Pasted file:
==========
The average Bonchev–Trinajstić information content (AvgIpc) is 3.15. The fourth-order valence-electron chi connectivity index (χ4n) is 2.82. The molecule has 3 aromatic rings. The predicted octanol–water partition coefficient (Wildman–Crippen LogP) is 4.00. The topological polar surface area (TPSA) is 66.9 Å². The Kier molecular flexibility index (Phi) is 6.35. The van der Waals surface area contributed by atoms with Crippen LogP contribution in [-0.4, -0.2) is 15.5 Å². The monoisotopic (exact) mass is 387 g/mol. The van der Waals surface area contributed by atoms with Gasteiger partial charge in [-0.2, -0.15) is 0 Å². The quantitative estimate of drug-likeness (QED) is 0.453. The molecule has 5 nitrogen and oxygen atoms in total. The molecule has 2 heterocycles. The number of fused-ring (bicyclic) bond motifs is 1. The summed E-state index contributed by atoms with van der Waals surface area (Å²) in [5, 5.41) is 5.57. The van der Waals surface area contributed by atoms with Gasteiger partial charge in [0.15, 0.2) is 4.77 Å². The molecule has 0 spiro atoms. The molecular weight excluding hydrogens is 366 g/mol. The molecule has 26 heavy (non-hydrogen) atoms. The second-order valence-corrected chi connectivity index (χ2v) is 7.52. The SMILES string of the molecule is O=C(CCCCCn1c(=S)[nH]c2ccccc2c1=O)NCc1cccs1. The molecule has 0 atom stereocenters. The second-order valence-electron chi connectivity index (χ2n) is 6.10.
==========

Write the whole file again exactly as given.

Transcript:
The average Bonchev–Trinajstić information content (AvgIpc) is 3.15. The fourth-order valence-electron chi connectivity index (χ4n) is 2.82. The molecule has 3 aromatic rings. The predicted octanol–water partition coefficient (Wildman–Crippen LogP) is 4.00. The topological polar surface area (TPSA) is 66.9 Å². The Kier molecular flexibility index (Phi) is 6.35. The van der Waals surface area contributed by atoms with Crippen LogP contribution in [-0.4, -0.2) is 15.5 Å². The monoisotopic (exact) mass is 387 g/mol. The van der Waals surface area contributed by atoms with Gasteiger partial charge in [-0.2, -0.15) is 0 Å². The quantitative estimate of drug-likeness (QED) is 0.453. The molecule has 5 nitrogen and oxygen atoms in total. The molecule has 2 heterocycles. The number of fused-ring (bicyclic) bond motifs is 1. The summed E-state index contributed by atoms with van der Waals surface area (Å²) in [5, 5.41) is 5.57. The van der Waals surface area contributed by atoms with Gasteiger partial charge in [0.15, 0.2) is 4.77 Å². The molecule has 0 spiro atoms. The molecular weight excluding hydrogens is 366 g/mol. The molecule has 26 heavy (non-hydrogen) atoms. The second-order valence-corrected chi connectivity index (χ2v) is 7.52. The SMILES string of the molecule is O=C(CCCCCn1c(=S)[nH]c2ccccc2c1=O)NCc1cccs1. The molecule has 0 atom stereocenters. The second-order valence-electron chi connectivity index (χ2n) is 6.10.